Smart lenses could monitor diabetics’ glucose levels

Those living with Diabetes might have some good news to cry about, literally.

Google’s laboratory, Google X, is in the developing stage of creating a contact lens that measures glucose levels through diabetics’ tears.

The company revealed a functional prototype on January 16 that could replace the current glucose monitors implanted under the skin.  The company also hopes to replace the painful finger-pricking blood tests used to check blood glucose levels.

The high-tech Smart Lens is composed of a tiny wireless computer chip that contains a glucose sensor and an antenna thinner than a strand of hair.  The chip is implanted between two layers of soft contact material, which is worn on the surface of the eye like prescription contact lenses.  The lens will be powered by tapping into radio waves in the air and will be designed to send data to a smart phone or other device.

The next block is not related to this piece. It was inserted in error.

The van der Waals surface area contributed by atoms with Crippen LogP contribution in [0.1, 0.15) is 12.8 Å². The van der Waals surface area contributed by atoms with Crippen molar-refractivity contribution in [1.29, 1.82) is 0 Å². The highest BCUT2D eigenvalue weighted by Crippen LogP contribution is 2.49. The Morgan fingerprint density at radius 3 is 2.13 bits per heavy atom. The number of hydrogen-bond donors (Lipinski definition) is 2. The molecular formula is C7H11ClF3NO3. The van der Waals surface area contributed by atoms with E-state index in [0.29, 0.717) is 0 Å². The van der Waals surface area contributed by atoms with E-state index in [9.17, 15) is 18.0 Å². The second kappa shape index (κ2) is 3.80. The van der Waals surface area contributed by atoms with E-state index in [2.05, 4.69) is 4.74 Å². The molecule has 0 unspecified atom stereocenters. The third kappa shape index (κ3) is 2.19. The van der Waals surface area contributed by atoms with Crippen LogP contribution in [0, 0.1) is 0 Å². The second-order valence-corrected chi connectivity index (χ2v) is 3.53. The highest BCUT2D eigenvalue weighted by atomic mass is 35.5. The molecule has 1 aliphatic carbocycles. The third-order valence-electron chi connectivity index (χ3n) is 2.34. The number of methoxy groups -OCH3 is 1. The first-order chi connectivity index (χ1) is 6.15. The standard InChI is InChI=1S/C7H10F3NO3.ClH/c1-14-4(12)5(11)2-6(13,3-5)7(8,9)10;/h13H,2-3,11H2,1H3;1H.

To onlookers, the chip will look like a speck of glitter in the eye.

The company is still in the testing phase for the smart lens and no launch date has yet been set.  The next step for the project is to continue running clinical research studies.